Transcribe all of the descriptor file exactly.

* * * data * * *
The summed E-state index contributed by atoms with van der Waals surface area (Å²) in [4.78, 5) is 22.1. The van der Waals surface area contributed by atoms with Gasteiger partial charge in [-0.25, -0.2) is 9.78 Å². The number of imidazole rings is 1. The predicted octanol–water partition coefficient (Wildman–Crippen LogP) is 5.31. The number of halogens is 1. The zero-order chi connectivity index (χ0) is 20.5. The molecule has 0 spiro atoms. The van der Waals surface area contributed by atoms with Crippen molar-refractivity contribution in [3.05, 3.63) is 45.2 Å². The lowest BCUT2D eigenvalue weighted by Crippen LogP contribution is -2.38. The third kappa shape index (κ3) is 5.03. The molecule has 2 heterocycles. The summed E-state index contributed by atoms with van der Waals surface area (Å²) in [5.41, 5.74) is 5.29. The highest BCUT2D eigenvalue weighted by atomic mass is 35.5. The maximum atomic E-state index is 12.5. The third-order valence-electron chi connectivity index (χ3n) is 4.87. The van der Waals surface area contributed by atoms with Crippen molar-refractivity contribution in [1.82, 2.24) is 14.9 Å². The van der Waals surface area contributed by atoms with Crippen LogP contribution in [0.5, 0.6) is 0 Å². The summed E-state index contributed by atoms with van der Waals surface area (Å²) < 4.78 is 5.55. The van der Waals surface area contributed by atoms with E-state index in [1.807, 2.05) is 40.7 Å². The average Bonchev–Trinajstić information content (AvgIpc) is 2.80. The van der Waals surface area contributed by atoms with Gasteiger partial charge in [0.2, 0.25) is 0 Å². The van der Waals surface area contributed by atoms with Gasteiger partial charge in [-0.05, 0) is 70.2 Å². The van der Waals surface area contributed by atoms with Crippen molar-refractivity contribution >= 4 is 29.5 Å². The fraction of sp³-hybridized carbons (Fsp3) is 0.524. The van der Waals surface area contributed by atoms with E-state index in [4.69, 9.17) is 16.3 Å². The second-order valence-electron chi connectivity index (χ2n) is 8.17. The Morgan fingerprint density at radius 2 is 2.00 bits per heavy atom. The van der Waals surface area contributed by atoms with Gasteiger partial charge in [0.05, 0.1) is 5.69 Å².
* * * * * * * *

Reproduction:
The summed E-state index contributed by atoms with van der Waals surface area (Å²) in [4.78, 5) is 22.1. The van der Waals surface area contributed by atoms with Gasteiger partial charge in [-0.25, -0.2) is 9.78 Å². The number of imidazole rings is 1. The predicted octanol–water partition coefficient (Wildman–Crippen LogP) is 5.31. The number of halogens is 1. The zero-order chi connectivity index (χ0) is 20.5. The molecule has 0 spiro atoms. The van der Waals surface area contributed by atoms with Crippen molar-refractivity contribution in [3.05, 3.63) is 45.2 Å². The lowest BCUT2D eigenvalue weighted by Crippen LogP contribution is -2.38. The third kappa shape index (κ3) is 5.03. The molecule has 2 heterocycles. The summed E-state index contributed by atoms with van der Waals surface area (Å²) in [5.41, 5.74) is 5.29. The highest BCUT2D eigenvalue weighted by atomic mass is 35.5. The maximum atomic E-state index is 12.5. The third-order valence-electron chi connectivity index (χ3n) is 4.87. The van der Waals surface area contributed by atoms with Crippen molar-refractivity contribution in [1.82, 2.24) is 14.9 Å². The van der Waals surface area contributed by atoms with Crippen LogP contribution in [0.5, 0.6) is 0 Å². The summed E-state index contributed by atoms with van der Waals surface area (Å²) < 4.78 is 5.55. The van der Waals surface area contributed by atoms with E-state index in [1.807, 2.05) is 40.7 Å². The average Bonchev–Trinajstić information content (AvgIpc) is 2.80. The van der Waals surface area contributed by atoms with Gasteiger partial charge in [0.2, 0.25) is 0 Å². The van der Waals surface area contributed by atoms with Gasteiger partial charge in [-0.05, 0) is 70.2 Å². The van der Waals surface area contributed by atoms with Crippen molar-refractivity contribution >= 4 is 29.5 Å². The fraction of sp³-hybridized carbons (Fsp3) is 0.524. The van der Waals surface area contributed by atoms with E-state index in [4.69, 9.17) is 16.3 Å². The second-order valence-electron chi connectivity index (χ2n) is 8.17. The Morgan fingerprint density at radius 2 is 2.00 bits per heavy atom. The van der Waals surface area contributed by atoms with Gasteiger partial charge in [0.05, 0.1) is 5.69 Å².